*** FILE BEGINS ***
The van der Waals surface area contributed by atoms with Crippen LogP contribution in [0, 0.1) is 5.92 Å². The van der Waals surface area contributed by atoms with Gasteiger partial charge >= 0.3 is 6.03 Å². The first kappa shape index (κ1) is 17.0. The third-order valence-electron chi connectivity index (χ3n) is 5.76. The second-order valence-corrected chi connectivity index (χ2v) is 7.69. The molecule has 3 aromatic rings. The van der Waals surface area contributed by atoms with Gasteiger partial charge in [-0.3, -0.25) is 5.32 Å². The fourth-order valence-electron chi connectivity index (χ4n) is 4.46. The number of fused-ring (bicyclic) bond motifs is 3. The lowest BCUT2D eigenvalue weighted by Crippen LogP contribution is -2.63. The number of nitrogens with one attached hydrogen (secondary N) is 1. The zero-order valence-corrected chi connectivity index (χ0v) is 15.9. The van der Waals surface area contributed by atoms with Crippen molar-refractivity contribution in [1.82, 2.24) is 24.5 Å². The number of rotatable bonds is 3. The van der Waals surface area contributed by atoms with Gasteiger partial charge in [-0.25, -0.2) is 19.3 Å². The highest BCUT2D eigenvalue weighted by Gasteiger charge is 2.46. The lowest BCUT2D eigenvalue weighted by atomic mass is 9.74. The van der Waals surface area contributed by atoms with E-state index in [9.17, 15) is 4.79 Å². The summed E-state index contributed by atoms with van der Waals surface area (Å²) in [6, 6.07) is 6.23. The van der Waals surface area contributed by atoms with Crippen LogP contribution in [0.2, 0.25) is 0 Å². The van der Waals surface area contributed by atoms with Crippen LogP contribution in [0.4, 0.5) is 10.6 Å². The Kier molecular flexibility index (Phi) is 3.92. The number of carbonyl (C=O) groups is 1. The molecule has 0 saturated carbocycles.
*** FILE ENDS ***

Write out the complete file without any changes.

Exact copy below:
The van der Waals surface area contributed by atoms with Crippen LogP contribution in [0, 0.1) is 5.92 Å². The van der Waals surface area contributed by atoms with Gasteiger partial charge >= 0.3 is 6.03 Å². The first kappa shape index (κ1) is 17.0. The third-order valence-electron chi connectivity index (χ3n) is 5.76. The second-order valence-corrected chi connectivity index (χ2v) is 7.69. The molecule has 3 aromatic rings. The van der Waals surface area contributed by atoms with Gasteiger partial charge in [-0.3, -0.25) is 5.32 Å². The fourth-order valence-electron chi connectivity index (χ4n) is 4.46. The number of fused-ring (bicyclic) bond motifs is 3. The lowest BCUT2D eigenvalue weighted by Crippen LogP contribution is -2.63. The number of nitrogens with one attached hydrogen (secondary N) is 1. The zero-order valence-corrected chi connectivity index (χ0v) is 15.9. The van der Waals surface area contributed by atoms with Crippen molar-refractivity contribution in [1.82, 2.24) is 24.5 Å². The number of rotatable bonds is 3. The van der Waals surface area contributed by atoms with Gasteiger partial charge in [-0.25, -0.2) is 19.3 Å². The highest BCUT2D eigenvalue weighted by Gasteiger charge is 2.46. The lowest BCUT2D eigenvalue weighted by atomic mass is 9.74. The van der Waals surface area contributed by atoms with E-state index in [9.17, 15) is 4.79 Å². The summed E-state index contributed by atoms with van der Waals surface area (Å²) in [6, 6.07) is 6.23. The van der Waals surface area contributed by atoms with Crippen LogP contribution in [0.2, 0.25) is 0 Å². The van der Waals surface area contributed by atoms with Crippen LogP contribution in [0.4, 0.5) is 10.6 Å². The Kier molecular flexibility index (Phi) is 3.92. The number of carbonyl (C=O) groups is 1. The molecule has 0 saturated carbocycles.